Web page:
Sunday, September 24, 2017

Say Hello to California's New State Dinosaur: Augustynolophus morrisi

This one really got past me. I have to admit that the whole business of establishing a California State Dinosaur flew way under my radar. But it happened, Jerry Brown signed the bill, and Augustynolophus morrisi is our newest state emblem (along with our state fabric, denim). Although much of the attention on this Saurolophus species is directed towards two specimens found in the Panoche Hills of Fresno County in 1939-40, few people are aware of the story of California's first dinosaur discovery. It happened in 1936, and it was found in our own county of Stanislaus. I've written about this story before, so what follows is an abridged version.

OMG! Somebody caught Jar Jar Binks! Okay, not really. But what the heck is this thing?
This is a skull replica of Saurolophus angustirostris, a closely related species from Mongolia
Say hello (sort of, since my skull is a closely related species) to Augustynolophus morrisi, our newly designated official state dinosaur!

We have half a million people in our county, and I'm willing to bet that 99% of them don't know what it is or why it's important to them. Only one person got to be the first to find a dinosaur bone in California, and that was 17-year-old Al Bennison in 1936. He was exploring Del Puerto Canyon in the Coast Ranges along the western part of Stanislaus County looking for shell fossils when he found bones scattered on a slope. He showed them to his science teacher who reported them to the paleontologists at U.C. Berkeley. A year later Bennison discovered the most complete mosasaur skull ever found in California (see below). The mosasaur species even bears his name. It may not be much of a surprise that he went on to become a paleontologist. I had the privilege of meeting him in 1996, when he took us to his original discovery site, shown above.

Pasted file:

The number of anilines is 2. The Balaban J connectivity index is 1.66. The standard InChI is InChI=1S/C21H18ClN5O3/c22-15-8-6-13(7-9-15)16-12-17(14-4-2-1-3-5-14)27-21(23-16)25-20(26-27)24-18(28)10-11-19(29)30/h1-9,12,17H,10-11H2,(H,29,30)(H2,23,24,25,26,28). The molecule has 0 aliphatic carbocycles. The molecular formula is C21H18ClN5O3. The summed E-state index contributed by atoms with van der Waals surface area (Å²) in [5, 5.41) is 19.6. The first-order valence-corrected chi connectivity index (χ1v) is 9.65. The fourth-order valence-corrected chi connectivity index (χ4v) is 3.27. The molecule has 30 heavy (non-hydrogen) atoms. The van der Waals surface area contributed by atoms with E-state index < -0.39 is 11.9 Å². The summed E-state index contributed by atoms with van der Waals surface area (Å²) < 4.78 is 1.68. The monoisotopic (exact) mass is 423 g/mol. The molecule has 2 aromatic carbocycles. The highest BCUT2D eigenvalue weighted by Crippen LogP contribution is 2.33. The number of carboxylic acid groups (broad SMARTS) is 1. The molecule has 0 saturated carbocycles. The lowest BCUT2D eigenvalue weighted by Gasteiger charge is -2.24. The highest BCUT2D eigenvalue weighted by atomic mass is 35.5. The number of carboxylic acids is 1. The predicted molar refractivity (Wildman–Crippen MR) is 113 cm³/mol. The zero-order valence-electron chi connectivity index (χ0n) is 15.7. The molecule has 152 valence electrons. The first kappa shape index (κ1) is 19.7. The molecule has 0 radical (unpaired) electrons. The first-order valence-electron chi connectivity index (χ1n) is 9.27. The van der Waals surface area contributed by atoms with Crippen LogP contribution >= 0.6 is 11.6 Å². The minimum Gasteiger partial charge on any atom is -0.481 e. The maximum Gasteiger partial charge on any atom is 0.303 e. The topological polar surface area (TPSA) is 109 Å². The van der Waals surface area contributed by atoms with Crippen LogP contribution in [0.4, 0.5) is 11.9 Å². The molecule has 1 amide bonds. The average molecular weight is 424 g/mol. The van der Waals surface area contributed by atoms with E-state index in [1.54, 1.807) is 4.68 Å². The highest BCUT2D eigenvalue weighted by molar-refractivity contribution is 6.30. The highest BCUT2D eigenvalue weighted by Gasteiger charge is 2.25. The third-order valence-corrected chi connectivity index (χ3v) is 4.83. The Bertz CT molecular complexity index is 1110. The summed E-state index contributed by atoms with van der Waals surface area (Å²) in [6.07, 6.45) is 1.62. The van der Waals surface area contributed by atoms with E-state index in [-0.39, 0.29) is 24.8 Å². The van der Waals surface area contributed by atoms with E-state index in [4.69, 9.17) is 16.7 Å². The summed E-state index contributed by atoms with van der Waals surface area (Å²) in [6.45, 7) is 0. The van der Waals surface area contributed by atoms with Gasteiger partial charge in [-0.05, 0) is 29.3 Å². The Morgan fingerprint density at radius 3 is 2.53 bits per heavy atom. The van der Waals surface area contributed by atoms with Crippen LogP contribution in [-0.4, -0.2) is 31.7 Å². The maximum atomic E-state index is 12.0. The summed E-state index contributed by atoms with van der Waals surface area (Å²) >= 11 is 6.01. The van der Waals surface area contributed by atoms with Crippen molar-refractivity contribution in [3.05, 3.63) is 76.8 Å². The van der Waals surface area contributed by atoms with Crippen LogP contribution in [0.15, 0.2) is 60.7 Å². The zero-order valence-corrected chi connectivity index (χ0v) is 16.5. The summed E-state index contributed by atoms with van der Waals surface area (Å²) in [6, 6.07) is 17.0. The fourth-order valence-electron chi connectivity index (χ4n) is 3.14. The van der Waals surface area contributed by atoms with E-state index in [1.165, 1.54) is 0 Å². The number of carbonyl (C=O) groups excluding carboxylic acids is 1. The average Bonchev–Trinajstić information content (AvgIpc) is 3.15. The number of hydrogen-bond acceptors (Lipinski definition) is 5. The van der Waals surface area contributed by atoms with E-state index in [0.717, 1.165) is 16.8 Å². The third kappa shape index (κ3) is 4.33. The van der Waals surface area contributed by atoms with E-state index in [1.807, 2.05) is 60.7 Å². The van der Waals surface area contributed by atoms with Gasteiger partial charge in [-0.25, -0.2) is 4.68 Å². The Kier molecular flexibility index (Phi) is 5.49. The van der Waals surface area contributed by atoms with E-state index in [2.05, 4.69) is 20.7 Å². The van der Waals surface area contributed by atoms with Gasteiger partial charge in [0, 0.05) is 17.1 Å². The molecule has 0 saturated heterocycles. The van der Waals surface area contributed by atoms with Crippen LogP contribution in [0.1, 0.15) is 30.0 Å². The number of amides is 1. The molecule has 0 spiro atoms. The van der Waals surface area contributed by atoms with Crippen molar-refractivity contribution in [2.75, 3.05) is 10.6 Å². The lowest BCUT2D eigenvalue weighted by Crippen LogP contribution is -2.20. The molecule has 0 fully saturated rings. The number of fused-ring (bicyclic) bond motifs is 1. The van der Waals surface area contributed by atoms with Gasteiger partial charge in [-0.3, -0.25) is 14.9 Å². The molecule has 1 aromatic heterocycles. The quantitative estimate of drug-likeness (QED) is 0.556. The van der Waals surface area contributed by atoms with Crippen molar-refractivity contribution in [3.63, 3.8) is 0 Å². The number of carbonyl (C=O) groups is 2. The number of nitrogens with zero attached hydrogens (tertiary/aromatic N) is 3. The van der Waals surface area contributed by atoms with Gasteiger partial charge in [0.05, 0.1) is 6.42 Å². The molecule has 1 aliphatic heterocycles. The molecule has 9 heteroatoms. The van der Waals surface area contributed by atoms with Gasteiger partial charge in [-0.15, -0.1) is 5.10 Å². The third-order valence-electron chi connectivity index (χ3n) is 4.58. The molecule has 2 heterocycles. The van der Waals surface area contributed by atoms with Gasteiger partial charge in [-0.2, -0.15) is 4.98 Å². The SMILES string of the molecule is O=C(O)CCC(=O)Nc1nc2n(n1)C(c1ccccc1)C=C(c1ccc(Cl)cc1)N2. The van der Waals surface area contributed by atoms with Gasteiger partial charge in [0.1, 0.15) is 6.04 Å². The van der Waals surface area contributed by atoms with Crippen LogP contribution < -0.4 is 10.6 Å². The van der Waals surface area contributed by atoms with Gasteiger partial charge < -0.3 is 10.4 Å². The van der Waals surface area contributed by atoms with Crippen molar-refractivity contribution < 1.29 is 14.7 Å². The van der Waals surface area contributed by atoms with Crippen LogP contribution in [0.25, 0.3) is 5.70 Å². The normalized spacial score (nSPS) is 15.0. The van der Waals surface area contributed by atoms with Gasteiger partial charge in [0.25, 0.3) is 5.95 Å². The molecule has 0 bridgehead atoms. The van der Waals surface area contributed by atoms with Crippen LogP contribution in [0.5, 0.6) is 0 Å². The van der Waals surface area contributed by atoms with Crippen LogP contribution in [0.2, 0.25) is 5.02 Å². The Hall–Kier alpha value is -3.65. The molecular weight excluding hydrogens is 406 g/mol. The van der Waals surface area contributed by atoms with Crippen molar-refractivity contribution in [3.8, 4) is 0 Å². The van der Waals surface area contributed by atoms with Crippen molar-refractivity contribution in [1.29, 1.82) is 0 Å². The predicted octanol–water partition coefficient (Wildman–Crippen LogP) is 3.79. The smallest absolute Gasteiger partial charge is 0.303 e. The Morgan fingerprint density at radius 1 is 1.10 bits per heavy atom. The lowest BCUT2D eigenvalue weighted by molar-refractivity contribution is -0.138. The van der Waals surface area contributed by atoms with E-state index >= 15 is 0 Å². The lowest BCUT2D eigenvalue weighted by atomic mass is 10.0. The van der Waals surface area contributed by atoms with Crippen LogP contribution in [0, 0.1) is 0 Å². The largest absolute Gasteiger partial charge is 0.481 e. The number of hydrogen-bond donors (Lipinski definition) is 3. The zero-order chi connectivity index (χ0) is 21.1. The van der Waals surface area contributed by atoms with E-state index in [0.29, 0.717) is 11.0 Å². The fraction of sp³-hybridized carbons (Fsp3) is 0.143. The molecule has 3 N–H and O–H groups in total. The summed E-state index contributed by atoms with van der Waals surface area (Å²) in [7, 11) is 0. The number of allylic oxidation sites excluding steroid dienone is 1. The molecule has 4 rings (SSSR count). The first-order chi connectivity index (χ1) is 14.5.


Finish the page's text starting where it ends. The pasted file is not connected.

The Saurolophus was one of the last dinosaurs that ever lived on our planet, one the last groups in existence when the gigantic asteroid hit the planet (or when the volcanoes blew, or whatever else did them in). They lived in the latest part of the Cretaceous Period, which is well represented by sedimentary rocks in our region. The rocks are marine in origin, which tend not to be good places to search for dinosaurs, but sometimes a carcass would float out to sea.

The creatures were gigantic, on the order of thirty to forty feet long, weighing several tons. They were plant-eaters, with teeth well-adapted to grinding twigs and leaves. Whether they swam or not has been a topic of discussion and debate. Some argue that they had few other defenses from predators, so that swimming was necessary to escape from being eaten. Others suggest that they lived in herds that provided protection.
Our skull collection is now a powerful tool for teaching the students in our region about the heritage of the land that they live on. In the picture above, one can compare the Cretaceous plant-eater with the skull of a Short-faced Bear, which lived in our area during the Ice Ages during the last two million years. It may have been the single largest mammalian land predator that ever lived, with a standing height of 11 feet. It would have made a grizzly bear look small in comparison.
The picture above shows our other recent arrival, the Mosasaur, similar to the one found by Al Bennison during the 1950s in the Coast Ranges just south of our county. It was not a dinosaur but was instead a seagoing reptile from the Cretaceous Period that may have snacked on sharks. It was around thirty feet long. It is probably the most formidable predator ever to inhabit our region.